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GHS Chemical Safety Has Certain Safety Features Here in Canada ONLY!

In Canada just like other countries we have added and seasoned our GHS needs to meet our countries need based upon the United Nations Standards but with a small twist to the world wide program!  So has your employer trained you on WHMIS 2015 and have you been update with our small but important updates for your workplace?

In the HPR, some of the previous CPR exemptions were removed (e.g., flavours and fragrances), some were retained with modification (e.g., an exemption from labeling requirements for imported hazardous products that are to be labelled in accordance with the Regulations prior to being sold or used in a workplace), and a few new exemptions were created (e.g., bailing a product for the purpose of transportation).

For both physical and health hazards of a substance not addressed by the subclasses in GHS, the physical hazards not otherwise specified and health hazards not otherwise specified subclasses will be applicable in Canada. Supplier Identifier The initial supplier of a controlled substance must be provided on both the SDS and label unless the distributor opts to provide their own information. Confidential Business Information The confidential business information aspect of WHMIS will be unaltered under the proposed changes

The OLD with the NEW

And although Biohazardous Infectious Materials is a health HAZARD risk it has its own symbol as used under the old system for Canada only!

Physical Hazards Not Otherwise Classified and Health Hazards Not Otherwise Classified classes are required to have a GHS pictogram that is appropriate to the hazard identified.

Both the Flame and Explosive pictogram are used for Self-reactive substances and mixtures (Type B) and Organic peroxides (Type B)

The Pictogram used to indicate Long Term Health Effects

Under Under the GHS system reduced labelling requirements apply in certain situations such as for: · Small containers · Research chemicals or samples for analysis · Decanted or transferred chemicals · Hazardous chemicals with known hazards NOT supplied to another workplace. · Hazardous waste products.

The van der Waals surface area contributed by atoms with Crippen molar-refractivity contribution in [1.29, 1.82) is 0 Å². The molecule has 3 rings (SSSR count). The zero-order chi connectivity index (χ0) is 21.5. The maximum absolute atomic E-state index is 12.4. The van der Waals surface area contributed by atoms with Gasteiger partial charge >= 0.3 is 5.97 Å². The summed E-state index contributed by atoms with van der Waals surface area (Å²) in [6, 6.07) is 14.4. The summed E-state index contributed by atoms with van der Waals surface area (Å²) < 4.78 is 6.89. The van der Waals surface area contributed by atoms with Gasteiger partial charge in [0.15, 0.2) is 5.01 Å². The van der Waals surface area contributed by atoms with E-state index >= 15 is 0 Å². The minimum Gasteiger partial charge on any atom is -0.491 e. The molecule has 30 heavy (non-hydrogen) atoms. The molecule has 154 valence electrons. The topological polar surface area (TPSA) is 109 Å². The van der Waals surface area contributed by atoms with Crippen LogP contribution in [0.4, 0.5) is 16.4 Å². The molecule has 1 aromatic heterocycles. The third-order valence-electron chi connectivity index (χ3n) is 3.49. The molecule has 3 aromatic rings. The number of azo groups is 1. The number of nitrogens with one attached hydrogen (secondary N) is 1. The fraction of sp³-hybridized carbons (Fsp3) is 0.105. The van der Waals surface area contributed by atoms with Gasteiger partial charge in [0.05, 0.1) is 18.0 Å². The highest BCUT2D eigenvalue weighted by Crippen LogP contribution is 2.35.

Something in GHS are similar to Dangerous Goods but they are no where close in the law. Dangerous Goods Labels will still apply to bulk dangerous goods storage areas e.g. Flammable Liquid Cabinets and cryogen tanks. These should not be replaced with GHS labels.

So the law reads in Canada!

Outer Container: For hazardous products packaged in multi-containers, the outer container does not require a WHMIS label if:

1) the inner container label is visible and legible through the outer container, or

2) the outer container has a label that complies with the Transportation of Dangerous Goods Regulations (TDG regulations). Small Capacity Containers (100 ml or less): Small volume containers are not required to have precautionary or hazard statements on the label.

Small Capacity Containers (3 ml or less): Hazardous products packaged in a container of 3 ml or less where the label interferes with the normal use of the product are required to have a label that remains durable and legible only while in transport and storage.

Bulk Shipment and Unpackaged Hazardous Products: The bulk shipment exemption includes hazardous products sold without packaging of any sort (such as bulk oil) regardless of whether they are shipped or picked up at the supplier’s location. These products are not required to have a label. All label information will be provided within sections 1 and 2 of the safety data sheet (SDS), which will allow the purchaser to create a label.

Complex Mixtures – Ingredients: For hazardous products that are complex mixtures or that contain an ingredient that is a complex mixture, a supplier may disclose the commonly known generic name of the complex mixture, along with its concentration if the complex mixture is an ingredient of the hazardous product.

Repetition of Symbol on Label: Products that show a TDG regulations symbol on the label do not require a GHS pictogram for the same hazard. In Transit Products: Hazardous products that are being transported through Canada, after being imported and before being exported, when the place of initial loading and the final destination are outside of Canada, are not required to have an SDS or label

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